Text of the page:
The Criminal Justice System has a role to play in protecting children from crime and anti-social behaviour. Enforcement actions, such as ASBOs, should not therefore be seen solely in terms of their impact on the small minority of young people who persistently engage in anti-social behaviour. They should also be seen as helping protect young victims.

However when Anti-social Behaviour Orders are used it is important that young people and their families receive the support they need to address the underlying causes of their behaviour. Therefore we have increased the availability of Individual Support Orders (ISO) alongside Anti-social Behaviour Orders on conviction and enabled local agencies to apply to the court to extend the period of time of an ISO. Challenge and Support Projects being delivered in 52 areas of the country take exactly this approach, that every time a young person receives an enforcement measure for their behaviour, they also receive support to address the causes including through the use of an ISO where appropriate.

As part of the Crime and Security Bill, the Government is currently legislating for mandatory parenting orders on breach of an ASBO by 10 to 15 year olds and for a mandatory parenting needs assessment to be carried out when agencies are considering making an ASBO.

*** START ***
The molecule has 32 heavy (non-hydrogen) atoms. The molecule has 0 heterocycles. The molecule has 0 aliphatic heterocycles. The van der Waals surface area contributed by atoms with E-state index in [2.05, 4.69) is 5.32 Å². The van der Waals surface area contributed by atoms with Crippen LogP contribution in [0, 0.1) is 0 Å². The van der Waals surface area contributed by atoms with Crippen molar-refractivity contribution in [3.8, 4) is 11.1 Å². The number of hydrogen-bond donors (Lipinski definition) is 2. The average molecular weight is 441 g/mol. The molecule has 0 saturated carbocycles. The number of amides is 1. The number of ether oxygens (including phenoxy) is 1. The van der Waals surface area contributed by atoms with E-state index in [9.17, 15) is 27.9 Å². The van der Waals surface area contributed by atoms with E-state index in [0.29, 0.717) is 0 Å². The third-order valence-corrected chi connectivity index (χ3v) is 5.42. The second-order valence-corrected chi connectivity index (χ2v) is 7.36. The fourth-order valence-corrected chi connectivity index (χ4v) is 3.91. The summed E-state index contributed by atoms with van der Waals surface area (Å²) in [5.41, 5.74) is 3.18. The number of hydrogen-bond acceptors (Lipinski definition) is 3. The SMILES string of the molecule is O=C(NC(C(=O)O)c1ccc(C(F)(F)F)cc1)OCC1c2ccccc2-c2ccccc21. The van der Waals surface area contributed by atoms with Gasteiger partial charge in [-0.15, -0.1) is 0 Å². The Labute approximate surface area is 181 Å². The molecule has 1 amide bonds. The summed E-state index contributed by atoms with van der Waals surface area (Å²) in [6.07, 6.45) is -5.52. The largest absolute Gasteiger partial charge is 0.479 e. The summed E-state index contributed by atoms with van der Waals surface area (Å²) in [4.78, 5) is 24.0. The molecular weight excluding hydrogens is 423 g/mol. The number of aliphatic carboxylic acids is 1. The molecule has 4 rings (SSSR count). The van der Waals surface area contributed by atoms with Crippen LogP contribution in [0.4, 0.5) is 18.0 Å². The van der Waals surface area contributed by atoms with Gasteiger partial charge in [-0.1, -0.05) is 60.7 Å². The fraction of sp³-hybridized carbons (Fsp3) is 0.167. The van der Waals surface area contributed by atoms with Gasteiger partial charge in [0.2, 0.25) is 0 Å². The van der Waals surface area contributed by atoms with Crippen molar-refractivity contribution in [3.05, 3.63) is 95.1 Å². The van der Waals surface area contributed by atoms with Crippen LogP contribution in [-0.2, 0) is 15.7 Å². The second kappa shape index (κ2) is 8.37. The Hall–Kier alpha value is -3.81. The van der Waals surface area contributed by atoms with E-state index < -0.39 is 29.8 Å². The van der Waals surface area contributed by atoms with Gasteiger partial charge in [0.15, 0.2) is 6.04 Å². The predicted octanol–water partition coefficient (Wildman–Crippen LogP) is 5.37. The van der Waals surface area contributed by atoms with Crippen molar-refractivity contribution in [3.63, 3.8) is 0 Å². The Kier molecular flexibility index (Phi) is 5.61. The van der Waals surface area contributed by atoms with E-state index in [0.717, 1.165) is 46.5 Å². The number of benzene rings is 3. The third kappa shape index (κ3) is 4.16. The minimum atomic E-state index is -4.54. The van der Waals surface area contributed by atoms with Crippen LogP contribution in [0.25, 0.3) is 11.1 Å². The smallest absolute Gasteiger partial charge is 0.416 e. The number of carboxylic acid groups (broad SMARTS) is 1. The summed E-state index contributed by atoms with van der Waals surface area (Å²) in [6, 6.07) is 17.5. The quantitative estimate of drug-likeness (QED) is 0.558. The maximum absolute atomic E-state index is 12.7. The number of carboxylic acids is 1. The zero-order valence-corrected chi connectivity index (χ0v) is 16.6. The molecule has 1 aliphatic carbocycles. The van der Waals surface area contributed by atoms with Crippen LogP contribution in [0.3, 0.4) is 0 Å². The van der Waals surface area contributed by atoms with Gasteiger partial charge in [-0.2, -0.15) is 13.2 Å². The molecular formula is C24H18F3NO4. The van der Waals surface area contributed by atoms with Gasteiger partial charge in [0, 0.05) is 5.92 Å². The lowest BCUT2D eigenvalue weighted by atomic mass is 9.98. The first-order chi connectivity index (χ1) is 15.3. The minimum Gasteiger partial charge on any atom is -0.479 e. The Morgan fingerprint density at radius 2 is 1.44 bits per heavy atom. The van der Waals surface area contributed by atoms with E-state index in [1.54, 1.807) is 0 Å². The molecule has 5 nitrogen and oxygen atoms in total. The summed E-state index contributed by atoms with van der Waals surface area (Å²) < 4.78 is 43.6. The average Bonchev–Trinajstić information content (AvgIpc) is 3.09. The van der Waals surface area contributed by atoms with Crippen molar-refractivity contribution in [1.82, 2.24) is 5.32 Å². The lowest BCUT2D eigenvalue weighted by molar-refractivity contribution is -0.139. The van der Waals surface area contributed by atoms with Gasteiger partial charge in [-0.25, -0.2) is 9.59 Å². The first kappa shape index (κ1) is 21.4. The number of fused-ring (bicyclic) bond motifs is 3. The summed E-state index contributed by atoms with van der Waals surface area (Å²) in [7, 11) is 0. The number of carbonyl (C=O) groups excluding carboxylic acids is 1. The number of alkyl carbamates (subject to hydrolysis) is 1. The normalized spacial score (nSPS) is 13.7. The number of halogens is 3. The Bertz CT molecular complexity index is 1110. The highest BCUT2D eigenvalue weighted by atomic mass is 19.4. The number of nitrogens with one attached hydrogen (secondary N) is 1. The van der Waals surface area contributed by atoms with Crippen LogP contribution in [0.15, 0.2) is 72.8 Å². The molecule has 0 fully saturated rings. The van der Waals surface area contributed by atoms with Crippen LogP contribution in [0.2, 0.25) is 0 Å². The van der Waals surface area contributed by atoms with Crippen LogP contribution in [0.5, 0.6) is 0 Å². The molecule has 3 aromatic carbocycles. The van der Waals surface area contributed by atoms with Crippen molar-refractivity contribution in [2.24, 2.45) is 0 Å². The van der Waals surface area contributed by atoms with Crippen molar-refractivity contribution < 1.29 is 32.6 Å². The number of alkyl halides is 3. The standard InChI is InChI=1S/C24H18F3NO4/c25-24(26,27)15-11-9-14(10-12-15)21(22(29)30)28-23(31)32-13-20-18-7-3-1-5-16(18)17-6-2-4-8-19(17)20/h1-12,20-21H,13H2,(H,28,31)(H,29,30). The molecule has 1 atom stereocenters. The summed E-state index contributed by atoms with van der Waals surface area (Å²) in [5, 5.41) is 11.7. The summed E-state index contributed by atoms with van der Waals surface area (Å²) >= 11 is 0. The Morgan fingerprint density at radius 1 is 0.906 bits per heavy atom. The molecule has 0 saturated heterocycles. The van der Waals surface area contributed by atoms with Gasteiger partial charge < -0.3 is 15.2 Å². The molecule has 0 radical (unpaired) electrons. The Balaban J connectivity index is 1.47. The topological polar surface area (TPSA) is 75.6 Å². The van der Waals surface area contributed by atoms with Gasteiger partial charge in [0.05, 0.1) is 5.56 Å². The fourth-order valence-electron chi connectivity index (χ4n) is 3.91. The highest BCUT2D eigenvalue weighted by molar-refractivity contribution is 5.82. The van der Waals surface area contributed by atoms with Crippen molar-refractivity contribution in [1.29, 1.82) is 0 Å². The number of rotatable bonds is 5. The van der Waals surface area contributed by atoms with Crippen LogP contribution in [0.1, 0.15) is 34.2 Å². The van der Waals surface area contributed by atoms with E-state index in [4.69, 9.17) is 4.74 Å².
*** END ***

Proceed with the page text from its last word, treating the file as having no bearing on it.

Asylum-seeking, refugee and trafficked children

16. We are surprised that the UK does not consider that any changes are required in the light of the removal of the reservation to Article 22. At the very least, we would expect that training and policy papers would need to be updated in order to ensure that decision makers have access to correct and authoritative information as to the current legal requirements. We recommend that the Government justify its argument that the withdrawal of the reservation to Article 22 of the UNCRC does not require any change to current practice or policy in this area. (Paragraph 113)

The UK Government entered a reservation to ensure that the UK was able to apply its own legislation governing the entry into, the stay in and the departure from the UK of persons subject to immigration control. Although already broadly compliant with the Convention, withdrawing the reservation was made possible largely because of the way we have transformed our child protection arrangements since the reservation was made in 1991.